Infrastructure debt: An emerging investment strategy among private investors
A tightening of monetary policy through 2022 has encouraged private investors to re-visit their portfolios in light of the impact that increasing interest rates is having on the wider economy. These rate increases are helping lenders across public and private markets to increase their returns on new facilities as well as some existing ones.
As investors in private markets increasingly choose to allocate their capital to infrastructure debt funds, they diversify their portfolio and lower overall risk associated with their infrastructure allocation. But will the growth in infrastructure debt continue? How will it be affected by inflation and rising interest rates?
Infrastructure debt is an increasingly attractive investment strategy for private investors
Assets under management within infrastructure debt funds have increased fourfold since the end of 2015. Funds pursuing this strategy now account for 13% of the infrastructure asset class globally as of Q2 2022 at USD 132 billion, compared to less than 3% in 2010, with prospects to see this climb further as the asset class matures, according to Preqin.
The emergence of the infrastructure debt strategy since 2013 has been part of the wider development of the asset class. The different risk profile of infrastructure debt has broadened the available investment opportunities, offering investors the chance to diversify within the asset class through exposure to debt’s economic characteristics.
Source: Preqin Pro
Diverse pool of low-risk investment opportunities
Investor interest in infrastructure debt, a low-risk investment strategy, reflects the core reasons for broader interest in infrastructure as an asset class.
Preqin analysis, see graph below, shows that a large share, 58%, of infrastructure assets being managed by funds falls under low-risk equity categories (core and core plus) compared to say real estate, where these low-risk categories account for only 20% of real estate assets. It is this concentration of lower risk funds in infrastructure that creates a more receptive market for expansion of investor interest in the lower risk infrastructure debt strategy.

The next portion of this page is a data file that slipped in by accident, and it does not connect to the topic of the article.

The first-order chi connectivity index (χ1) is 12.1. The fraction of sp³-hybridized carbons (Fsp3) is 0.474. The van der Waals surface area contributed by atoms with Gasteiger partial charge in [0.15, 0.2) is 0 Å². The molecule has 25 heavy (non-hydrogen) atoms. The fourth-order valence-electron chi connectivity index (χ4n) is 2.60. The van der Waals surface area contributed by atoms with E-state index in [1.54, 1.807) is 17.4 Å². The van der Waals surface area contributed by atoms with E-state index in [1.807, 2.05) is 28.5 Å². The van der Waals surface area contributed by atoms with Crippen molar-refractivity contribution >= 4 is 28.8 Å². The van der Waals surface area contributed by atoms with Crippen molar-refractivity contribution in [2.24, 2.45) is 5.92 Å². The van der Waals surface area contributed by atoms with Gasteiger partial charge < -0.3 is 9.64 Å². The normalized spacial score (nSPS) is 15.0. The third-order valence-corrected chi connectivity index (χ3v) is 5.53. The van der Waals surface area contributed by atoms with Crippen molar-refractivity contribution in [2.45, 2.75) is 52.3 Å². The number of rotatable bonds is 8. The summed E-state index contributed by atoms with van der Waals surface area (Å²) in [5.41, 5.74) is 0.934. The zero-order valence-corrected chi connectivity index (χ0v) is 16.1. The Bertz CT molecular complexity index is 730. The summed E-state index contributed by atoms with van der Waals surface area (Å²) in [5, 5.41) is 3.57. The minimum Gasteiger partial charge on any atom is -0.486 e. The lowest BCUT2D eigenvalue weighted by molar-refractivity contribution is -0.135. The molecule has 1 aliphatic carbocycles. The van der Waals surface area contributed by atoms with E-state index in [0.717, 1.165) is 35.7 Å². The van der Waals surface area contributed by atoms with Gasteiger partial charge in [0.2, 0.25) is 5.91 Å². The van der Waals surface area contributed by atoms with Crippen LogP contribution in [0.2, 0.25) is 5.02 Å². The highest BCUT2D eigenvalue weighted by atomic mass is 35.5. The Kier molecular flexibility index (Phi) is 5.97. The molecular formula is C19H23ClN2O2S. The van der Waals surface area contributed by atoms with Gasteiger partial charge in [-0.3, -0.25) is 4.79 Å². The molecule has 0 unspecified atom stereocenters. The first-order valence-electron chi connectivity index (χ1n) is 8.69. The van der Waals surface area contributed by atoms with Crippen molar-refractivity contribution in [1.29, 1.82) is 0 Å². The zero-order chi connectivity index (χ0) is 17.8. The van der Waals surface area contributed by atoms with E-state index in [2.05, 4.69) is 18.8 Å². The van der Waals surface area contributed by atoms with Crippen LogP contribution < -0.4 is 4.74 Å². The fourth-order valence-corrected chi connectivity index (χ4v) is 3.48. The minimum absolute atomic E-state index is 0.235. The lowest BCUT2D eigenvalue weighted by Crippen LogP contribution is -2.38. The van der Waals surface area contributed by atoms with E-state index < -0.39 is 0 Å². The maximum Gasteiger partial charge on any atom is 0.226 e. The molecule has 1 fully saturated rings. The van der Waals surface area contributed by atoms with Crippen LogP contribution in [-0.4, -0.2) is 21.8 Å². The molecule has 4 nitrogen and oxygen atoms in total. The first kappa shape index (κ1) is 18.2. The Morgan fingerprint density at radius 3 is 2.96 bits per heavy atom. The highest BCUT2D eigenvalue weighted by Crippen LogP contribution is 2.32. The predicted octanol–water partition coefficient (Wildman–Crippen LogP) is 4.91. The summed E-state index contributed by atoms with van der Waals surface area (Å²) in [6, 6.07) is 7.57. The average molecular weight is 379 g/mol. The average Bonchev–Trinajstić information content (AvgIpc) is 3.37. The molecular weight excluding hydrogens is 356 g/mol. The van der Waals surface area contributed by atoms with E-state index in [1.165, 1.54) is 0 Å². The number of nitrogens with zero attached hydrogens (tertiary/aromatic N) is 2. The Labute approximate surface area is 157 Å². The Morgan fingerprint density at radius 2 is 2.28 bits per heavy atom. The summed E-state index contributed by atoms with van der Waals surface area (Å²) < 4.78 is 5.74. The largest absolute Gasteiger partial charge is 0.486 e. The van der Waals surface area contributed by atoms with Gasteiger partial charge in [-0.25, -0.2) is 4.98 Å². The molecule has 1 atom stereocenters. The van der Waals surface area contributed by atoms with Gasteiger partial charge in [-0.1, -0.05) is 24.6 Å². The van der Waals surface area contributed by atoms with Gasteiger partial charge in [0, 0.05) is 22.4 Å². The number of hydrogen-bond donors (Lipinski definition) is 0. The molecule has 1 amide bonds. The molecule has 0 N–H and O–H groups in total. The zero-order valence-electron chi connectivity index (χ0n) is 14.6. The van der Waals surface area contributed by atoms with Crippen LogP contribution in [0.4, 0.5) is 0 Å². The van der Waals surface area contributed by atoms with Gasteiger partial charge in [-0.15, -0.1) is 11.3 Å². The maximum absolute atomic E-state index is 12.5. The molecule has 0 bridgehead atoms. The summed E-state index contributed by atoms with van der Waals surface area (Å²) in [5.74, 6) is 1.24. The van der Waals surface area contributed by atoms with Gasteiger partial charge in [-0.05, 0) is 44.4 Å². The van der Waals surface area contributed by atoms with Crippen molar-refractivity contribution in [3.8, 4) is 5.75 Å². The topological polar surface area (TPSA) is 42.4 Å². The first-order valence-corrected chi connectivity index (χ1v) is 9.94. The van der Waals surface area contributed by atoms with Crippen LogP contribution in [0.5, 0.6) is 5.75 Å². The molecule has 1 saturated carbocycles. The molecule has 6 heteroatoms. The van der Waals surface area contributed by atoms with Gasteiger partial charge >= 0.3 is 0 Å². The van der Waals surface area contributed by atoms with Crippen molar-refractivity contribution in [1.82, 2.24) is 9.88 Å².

The addition of a debt strategy within an already comparatively lower risk asset class provides a strong tailwind to infrastructure’s further growth among institutional investors. Many active infrastructure debt funds anticipate considerable demand for their assets on the secondary market, which addresses liquidity concerns that investors typically have for infrastructure asset class.
Fund managers have successfully invested allocated capital for infrastructure debt. The proportion of dry powder (capital committed by investors and available to fund managers but not yet invested) within assets under management for infrastructure debt fund managers is lower (25%) than the low-risk infrastructure equity categories (core or core plus), both of which have 29% of asset under management in capital yet to invest, according to Preqin. GI Hub’s Infrastructure Monitor report shows that the credit performance of infrastructure debt has continued to improve over time with newer infrastructure debt reaching investment grade faster than older infrastructure debt, particularly in the last decade.
Source: Preqin Pro
Link between infrastructure debt’s growth and maturing of the infrastructure asset class